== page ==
My marriage proposal was preceded by a three-piece order of regular crispy, mashed potatoes with gravy, and two biscuits. Utensil of choice for the most important night of our lives: the spork.

My marriage proposal was preceded by a three-piece order of regular crispy, mashed potatoes with gravy, and two biscuits. 

Now that the moment is upon me, the combination of nerves and four thousand calories of secret herbs and spices is exacting a very specific toll on my body in the form of what I will delicately refer to as an "ass geyser." After a painful and rather effluvial half hour, I sneak into our bedroom to retrieve the ring. Martha is still in the living room when I return, the ring box hidden behind my back. How to do this? The whole "on bended knee" thing has always struck me as kind of corny. Who am I, Sir Lancelot? Instead I just sit down beside her and present the box. Inside is the one-carat, classic-cut, "Tiffany style" platinum diamond ring I ordered from the Internet.

(Yes, I ordered my wife's engagement ring off the Internet because it was so much cheaper than Tiffany's. I think Tiffany's is such a rip-off. I hate that place. It is, of course, Martha's favorite store.)

"You know what? There was something else," I say, presenting the ring. I don't know how else to say it, so I just say it: "Will you marry me?"

She takes a deep breath and gives the answer every man wants to one day hear: "I don't know."

I am overjoyed. Wait. What? What did she just say?

"I don't know," she stammers, "I just need to think for a second."

She needs to think? Think about what? For a year now she's been saying she wants to get married. "Mmm, ice cream, let's get married." "Yay. We're having sex. Let's get married." "This is a good TV show. Let's get married." Now I'm proposing and she needs to think about it? What the fuck?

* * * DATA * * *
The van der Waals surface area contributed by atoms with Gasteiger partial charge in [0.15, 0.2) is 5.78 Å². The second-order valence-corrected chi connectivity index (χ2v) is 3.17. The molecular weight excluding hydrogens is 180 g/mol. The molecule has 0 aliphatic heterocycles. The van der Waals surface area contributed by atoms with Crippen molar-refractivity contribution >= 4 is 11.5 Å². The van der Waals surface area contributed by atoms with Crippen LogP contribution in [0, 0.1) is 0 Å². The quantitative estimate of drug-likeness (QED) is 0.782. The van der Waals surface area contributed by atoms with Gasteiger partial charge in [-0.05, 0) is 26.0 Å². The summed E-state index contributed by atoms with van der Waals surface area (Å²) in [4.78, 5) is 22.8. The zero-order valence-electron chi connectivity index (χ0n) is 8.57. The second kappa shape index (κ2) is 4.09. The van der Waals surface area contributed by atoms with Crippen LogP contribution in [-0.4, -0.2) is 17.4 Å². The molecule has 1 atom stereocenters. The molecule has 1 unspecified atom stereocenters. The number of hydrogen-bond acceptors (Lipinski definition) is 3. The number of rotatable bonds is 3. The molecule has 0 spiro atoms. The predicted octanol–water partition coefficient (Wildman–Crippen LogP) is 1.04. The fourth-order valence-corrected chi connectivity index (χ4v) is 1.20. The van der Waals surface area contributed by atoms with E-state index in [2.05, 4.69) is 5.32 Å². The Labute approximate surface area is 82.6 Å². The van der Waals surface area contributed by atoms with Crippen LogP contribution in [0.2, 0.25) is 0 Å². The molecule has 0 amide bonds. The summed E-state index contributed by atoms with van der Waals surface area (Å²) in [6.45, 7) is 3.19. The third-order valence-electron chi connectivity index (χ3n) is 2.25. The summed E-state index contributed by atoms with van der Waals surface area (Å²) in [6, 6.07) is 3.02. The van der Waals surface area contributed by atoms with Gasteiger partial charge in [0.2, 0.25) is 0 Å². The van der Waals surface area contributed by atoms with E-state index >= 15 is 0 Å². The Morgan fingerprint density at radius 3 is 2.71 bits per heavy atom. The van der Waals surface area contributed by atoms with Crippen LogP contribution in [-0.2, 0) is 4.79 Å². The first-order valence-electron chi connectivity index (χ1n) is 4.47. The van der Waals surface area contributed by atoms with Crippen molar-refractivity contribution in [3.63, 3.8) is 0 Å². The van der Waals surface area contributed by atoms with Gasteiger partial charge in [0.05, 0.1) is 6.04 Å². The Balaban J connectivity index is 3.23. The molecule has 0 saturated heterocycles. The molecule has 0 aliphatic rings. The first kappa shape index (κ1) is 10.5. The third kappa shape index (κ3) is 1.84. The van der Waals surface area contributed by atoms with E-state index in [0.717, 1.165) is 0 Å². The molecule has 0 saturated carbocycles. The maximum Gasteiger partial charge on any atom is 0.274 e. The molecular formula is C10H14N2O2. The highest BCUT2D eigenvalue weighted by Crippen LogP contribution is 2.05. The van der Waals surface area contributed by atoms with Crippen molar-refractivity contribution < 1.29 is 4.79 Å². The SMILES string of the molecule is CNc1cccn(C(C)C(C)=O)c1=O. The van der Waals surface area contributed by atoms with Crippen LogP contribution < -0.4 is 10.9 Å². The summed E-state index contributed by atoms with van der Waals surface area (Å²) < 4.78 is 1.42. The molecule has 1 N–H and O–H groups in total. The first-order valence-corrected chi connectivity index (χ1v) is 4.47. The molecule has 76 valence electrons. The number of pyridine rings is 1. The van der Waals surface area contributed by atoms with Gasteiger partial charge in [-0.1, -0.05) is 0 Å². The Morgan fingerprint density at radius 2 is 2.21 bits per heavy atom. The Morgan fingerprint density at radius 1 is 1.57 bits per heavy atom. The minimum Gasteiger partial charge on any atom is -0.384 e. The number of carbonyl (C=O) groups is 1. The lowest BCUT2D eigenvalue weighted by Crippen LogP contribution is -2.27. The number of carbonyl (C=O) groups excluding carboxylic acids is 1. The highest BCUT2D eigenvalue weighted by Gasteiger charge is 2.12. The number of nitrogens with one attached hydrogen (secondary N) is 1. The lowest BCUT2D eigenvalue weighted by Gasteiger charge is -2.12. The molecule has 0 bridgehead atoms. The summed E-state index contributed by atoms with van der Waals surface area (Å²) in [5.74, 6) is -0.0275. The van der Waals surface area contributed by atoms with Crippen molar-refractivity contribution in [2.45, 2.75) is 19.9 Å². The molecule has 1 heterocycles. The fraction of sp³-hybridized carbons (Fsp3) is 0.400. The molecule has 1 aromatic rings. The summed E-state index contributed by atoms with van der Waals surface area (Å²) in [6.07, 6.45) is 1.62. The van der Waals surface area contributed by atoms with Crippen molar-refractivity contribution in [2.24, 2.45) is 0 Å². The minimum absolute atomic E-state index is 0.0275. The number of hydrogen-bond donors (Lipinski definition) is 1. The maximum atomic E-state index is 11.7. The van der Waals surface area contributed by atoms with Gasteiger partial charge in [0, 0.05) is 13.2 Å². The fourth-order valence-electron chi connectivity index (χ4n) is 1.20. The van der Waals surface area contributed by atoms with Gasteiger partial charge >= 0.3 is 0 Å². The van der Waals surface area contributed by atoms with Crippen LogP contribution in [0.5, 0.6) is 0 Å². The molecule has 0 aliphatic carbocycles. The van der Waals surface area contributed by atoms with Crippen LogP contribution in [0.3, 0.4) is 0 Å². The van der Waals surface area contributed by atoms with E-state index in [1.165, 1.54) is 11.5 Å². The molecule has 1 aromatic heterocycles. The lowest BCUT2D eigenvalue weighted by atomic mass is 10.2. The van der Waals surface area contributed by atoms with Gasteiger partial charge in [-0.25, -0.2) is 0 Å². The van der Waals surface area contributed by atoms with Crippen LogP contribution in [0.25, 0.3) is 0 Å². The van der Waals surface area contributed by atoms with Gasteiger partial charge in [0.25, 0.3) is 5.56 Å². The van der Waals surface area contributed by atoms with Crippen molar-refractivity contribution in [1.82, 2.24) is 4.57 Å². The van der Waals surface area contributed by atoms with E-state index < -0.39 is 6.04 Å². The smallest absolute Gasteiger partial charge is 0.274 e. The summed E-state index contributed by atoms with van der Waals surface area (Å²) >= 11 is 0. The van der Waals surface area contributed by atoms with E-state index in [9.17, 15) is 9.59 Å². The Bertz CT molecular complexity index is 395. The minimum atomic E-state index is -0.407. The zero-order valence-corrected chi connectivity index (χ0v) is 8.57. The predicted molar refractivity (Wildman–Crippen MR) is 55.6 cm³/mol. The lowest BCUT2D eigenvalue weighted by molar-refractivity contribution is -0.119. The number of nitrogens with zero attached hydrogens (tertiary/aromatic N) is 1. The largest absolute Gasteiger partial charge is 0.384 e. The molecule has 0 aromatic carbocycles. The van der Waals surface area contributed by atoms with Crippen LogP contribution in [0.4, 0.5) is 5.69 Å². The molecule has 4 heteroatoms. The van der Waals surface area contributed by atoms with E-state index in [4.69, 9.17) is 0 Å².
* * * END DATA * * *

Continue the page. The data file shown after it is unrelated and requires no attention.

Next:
Maybe I really did catch her off guard. Maybe she didn't see the diamond information on the computer screen. Maybe this is all a complete shock to her. Maybe I just made a huge mistake.

Finally, after what feels like a long silence, she says, "Yes."

"Yes?"

"Yes, I'll marry you."

But now I'm a little freaked out. "

Are you sure?"

"Yes."

"Because it seems like maybe you're not sure."

"I'm sure. Yes."

"Because if you're not sure . . ."

"Yes!"

She's sure. We're getting married. I leap on top of her and kiss her on the hardwood floor. "Ow," she says. "You're hurting my back."

Which utensil will accompany the most important night of your life? The spork? Chopsticks? The first step to finding out is to sign up for Nerve Dating.

 

 

Text copyright © 2012 by Hot Schwartz Productions. From You're Not Doing It Right: Tales of Marriage, Sex, Death, and Other Humiliations. Published by Gallery Books, an imprint of Simon & Schuster, Inc. Printed with permission of Simon & Schuster, Inc.